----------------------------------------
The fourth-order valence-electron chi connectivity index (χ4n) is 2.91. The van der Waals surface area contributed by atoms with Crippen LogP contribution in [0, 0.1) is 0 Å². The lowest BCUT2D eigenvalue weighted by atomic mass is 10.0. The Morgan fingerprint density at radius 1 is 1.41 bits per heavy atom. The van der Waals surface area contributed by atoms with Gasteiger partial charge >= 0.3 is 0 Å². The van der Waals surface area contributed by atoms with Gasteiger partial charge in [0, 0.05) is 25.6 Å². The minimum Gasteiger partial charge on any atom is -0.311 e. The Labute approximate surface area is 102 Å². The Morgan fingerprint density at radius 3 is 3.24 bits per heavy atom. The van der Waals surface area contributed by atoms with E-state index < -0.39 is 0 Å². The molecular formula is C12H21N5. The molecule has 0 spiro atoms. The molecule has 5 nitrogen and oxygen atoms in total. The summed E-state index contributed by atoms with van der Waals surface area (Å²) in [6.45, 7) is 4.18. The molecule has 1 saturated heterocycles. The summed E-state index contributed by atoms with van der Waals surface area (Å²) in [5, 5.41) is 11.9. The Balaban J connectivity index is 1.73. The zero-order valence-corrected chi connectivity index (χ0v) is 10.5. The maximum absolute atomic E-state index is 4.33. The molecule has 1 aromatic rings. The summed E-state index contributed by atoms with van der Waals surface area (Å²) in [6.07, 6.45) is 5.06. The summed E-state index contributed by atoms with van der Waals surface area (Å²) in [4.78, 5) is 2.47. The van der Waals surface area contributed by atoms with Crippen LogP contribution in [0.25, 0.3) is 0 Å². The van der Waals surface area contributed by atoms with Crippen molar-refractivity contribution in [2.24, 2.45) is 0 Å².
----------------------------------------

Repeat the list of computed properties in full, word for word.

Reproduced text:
The fourth-order valence-electron chi connectivity index (χ4n) is 2.91. The van der Waals surface area contributed by atoms with Crippen LogP contribution in [0, 0.1) is 0 Å². The lowest BCUT2D eigenvalue weighted by atomic mass is 10.0. The Morgan fingerprint density at radius 1 is 1.41 bits per heavy atom. The van der Waals surface area contributed by atoms with Gasteiger partial charge >= 0.3 is 0 Å². The van der Waals surface area contributed by atoms with Gasteiger partial charge in [0, 0.05) is 25.6 Å². The minimum Gasteiger partial charge on any atom is -0.311 e. The Labute approximate surface area is 102 Å². The Morgan fingerprint density at radius 3 is 3.24 bits per heavy atom. The van der Waals surface area contributed by atoms with E-state index < -0.39 is 0 Å². The molecular formula is C12H21N5. The molecule has 0 spiro atoms. The molecule has 5 nitrogen and oxygen atoms in total. The summed E-state index contributed by atoms with van der Waals surface area (Å²) in [6.45, 7) is 4.18. The molecule has 1 saturated heterocycles. The summed E-state index contributed by atoms with van der Waals surface area (Å²) in [5, 5.41) is 11.9. The Balaban J connectivity index is 1.73. The zero-order valence-corrected chi connectivity index (χ0v) is 10.5. The maximum absolute atomic E-state index is 4.33. The molecule has 1 aromatic rings. The summed E-state index contributed by atoms with van der Waals surface area (Å²) in [6.07, 6.45) is 5.06. The summed E-state index contributed by atoms with van der Waals surface area (Å²) in [4.78, 5) is 2.47. The van der Waals surface area contributed by atoms with Crippen LogP contribution in [0.25, 0.3) is 0 Å². The van der Waals surface area contributed by atoms with Crippen molar-refractivity contribution in [2.24, 2.45) is 0 Å².